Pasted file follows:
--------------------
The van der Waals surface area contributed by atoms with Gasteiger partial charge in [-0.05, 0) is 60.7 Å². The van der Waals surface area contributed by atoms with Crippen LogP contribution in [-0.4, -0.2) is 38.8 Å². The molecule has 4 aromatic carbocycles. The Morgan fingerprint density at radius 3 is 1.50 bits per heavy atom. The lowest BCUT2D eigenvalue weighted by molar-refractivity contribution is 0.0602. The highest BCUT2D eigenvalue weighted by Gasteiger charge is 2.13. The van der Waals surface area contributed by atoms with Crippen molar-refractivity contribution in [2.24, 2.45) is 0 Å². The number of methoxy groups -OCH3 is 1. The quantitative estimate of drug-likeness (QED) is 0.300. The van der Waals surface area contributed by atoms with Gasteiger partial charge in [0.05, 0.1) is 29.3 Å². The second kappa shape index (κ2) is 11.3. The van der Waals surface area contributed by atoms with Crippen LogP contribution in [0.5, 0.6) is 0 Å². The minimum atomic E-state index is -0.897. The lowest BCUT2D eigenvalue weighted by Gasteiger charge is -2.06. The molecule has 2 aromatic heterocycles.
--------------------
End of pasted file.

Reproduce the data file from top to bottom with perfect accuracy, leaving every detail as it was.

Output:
The van der Waals surface area contributed by atoms with Gasteiger partial charge in [-0.05, 0) is 60.7 Å². The van der Waals surface area contributed by atoms with Crippen LogP contribution in [-0.4, -0.2) is 38.8 Å². The molecule has 4 aromatic carbocycles. The Morgan fingerprint density at radius 3 is 1.50 bits per heavy atom. The lowest BCUT2D eigenvalue weighted by molar-refractivity contribution is 0.0602. The highest BCUT2D eigenvalue weighted by Gasteiger charge is 2.13. The van der Waals surface area contributed by atoms with Crippen molar-refractivity contribution in [2.24, 2.45) is 0 Å². The number of methoxy groups -OCH3 is 1. The quantitative estimate of drug-likeness (QED) is 0.300. The van der Waals surface area contributed by atoms with Gasteiger partial charge in [0.05, 0.1) is 29.3 Å². The second kappa shape index (κ2) is 11.3. The van der Waals surface area contributed by atoms with Crippen LogP contribution in [0.5, 0.6) is 0 Å². The minimum atomic E-state index is -0.897. The lowest BCUT2D eigenvalue weighted by Gasteiger charge is -2.06. The molecule has 2 aromatic heterocycles.